Month: November 2018

Ellie’s Wordsearch

Sleepy curry

3 – Sunday 4 November
We headed up to the Dandeenong Ranges. I’m not sure whether their height qualifies them as a mountain range.
We took a short stroll up a modest climb to the top of Mount Donna Buang. At 1250m, not exactly a major god amongst the mountain deity but pleasant enough.
Later, dinner at the Roti Boti – an Indian restaurant – saw us content but with me craving sleep towards the end of the evening. Twice I caught myself just before my sleepy head dropped into my lamb curry. Did anyone notice?
Of course. They all noticed.

2 – Saturday 3 November

Questions of etiquette …
Having slept reasonably well, I wake thinking about where we are – in the Australian home of our hosts – Mark and Amy; People we knew from Goring. Amy invited us to stay with them at their home in Brighton Beach – just south of Melbourne City – only a few weeks before we set out from the UK.
For a short while I considered the etiquette of staying in the home of relative strangers. Can we really expect these lovely people to provide our meals and occasional cups of tea?
We borrowed bikes and all cycled to Ricketts Point for lunch and cake.
I’m liking this part of the world.

Homeless but excited … Welcome to Australia

1 – Friday 2 November
It’s a pleasant dilemma to face – whether to remain in bed doing nothing more than being aware of the sound of the air-con unit doing its thing on one side of me and Ellie’s gentle breathing on the other.
Deciding to remain in bed I start this journal.
This option provides a contrast to the frenetic way our lives have been lived for what seems like many months now. I remain shocked by the sheer amount of effort involved in moving us out of our modestly-sized rented home of the last 10 years. My body physically aches from the effort involved. I guess my aging body has probably benefitted from the exertion (although I’m still experiencing a problem with my left shoulder over two weeks later).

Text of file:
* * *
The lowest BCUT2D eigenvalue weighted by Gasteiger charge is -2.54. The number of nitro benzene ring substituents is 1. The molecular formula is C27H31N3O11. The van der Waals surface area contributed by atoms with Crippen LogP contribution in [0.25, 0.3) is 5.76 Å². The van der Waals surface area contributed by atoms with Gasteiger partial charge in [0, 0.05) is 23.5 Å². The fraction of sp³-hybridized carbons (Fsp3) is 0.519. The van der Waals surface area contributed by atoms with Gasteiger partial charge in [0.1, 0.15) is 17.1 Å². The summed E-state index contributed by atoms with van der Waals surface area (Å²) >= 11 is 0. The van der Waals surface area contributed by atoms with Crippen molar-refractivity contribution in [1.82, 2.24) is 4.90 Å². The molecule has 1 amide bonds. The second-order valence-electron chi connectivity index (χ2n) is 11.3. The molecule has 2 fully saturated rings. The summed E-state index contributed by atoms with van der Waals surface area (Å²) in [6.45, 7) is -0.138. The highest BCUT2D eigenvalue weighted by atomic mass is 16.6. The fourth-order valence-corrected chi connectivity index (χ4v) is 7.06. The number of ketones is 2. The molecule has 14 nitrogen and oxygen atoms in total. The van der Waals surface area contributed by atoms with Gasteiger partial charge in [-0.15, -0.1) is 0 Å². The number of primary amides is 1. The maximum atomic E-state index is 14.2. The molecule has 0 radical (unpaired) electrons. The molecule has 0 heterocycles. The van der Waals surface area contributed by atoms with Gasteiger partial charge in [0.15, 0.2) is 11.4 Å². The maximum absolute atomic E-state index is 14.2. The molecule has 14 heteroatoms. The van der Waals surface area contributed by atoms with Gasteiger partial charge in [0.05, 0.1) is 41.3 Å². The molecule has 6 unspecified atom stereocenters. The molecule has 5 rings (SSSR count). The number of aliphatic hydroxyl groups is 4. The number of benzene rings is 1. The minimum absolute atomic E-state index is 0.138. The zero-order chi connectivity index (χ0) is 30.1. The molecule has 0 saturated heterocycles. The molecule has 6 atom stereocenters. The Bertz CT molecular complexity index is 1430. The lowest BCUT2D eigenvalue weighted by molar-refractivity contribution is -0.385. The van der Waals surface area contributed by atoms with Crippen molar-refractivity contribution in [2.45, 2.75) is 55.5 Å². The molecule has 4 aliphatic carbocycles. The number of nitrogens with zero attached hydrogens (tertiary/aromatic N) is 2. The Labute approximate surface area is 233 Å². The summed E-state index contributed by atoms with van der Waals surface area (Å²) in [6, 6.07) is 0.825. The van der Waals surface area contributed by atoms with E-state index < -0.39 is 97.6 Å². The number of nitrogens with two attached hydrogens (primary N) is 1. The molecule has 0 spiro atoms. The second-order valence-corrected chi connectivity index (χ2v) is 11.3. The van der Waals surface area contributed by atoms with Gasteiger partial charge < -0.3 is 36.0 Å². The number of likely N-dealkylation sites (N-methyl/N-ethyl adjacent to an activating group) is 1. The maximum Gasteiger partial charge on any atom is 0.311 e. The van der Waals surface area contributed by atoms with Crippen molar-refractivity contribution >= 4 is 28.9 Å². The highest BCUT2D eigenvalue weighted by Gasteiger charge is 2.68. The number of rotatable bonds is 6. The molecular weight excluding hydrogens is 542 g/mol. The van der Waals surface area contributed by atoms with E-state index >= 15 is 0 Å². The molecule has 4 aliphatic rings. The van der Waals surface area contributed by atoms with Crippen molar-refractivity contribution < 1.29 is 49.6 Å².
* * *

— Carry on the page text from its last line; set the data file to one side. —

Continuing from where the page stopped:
I struggle to know what day it is and I’m not sure whether to trust the time on my watch or my phone. DB provides the answer. It’s early, at least by Melbourne time. My brain can acknowledge that it’s the morning; my body remains unconvinced. I look to my left but the heavily-curtained window provides no clue. It was late when we got to this hotel after our long flight from the UK. I note just how well Ellie took this journey in her stride – no tensions or issues.
The unfamiliar noise of some exotic bird in the trees above the swimming pool outside our door adds an auditary dimension to the experience. I’m feeling surprisingly good. Time for a cup of tea. Nice.
A comment that DB makes reminds me that we are homeless – at least if we ignore the van – which I’m happy to do right now after having focussed so much of my attention on it since April. I’m further reminded of our status in the world when I discover the empty key ring that once retained our house keys. For the moment, at least, I’m excited by this new freedom.
My first sight of a Kangaroo is a dead one by the roadside at Melbourne airport.
My first sight of a significant Australian spider was closer to my bedroom.
Large: yes (-ish); dangerous: no. A moderately-sized Huntsman, I’m informed by my Australian host, who I have faith knows of such things. I guess it pays for an Australian in Australia to know their spiders.
I later find the Spidentify app which might be useful in the absence of a knowledgable Australian.

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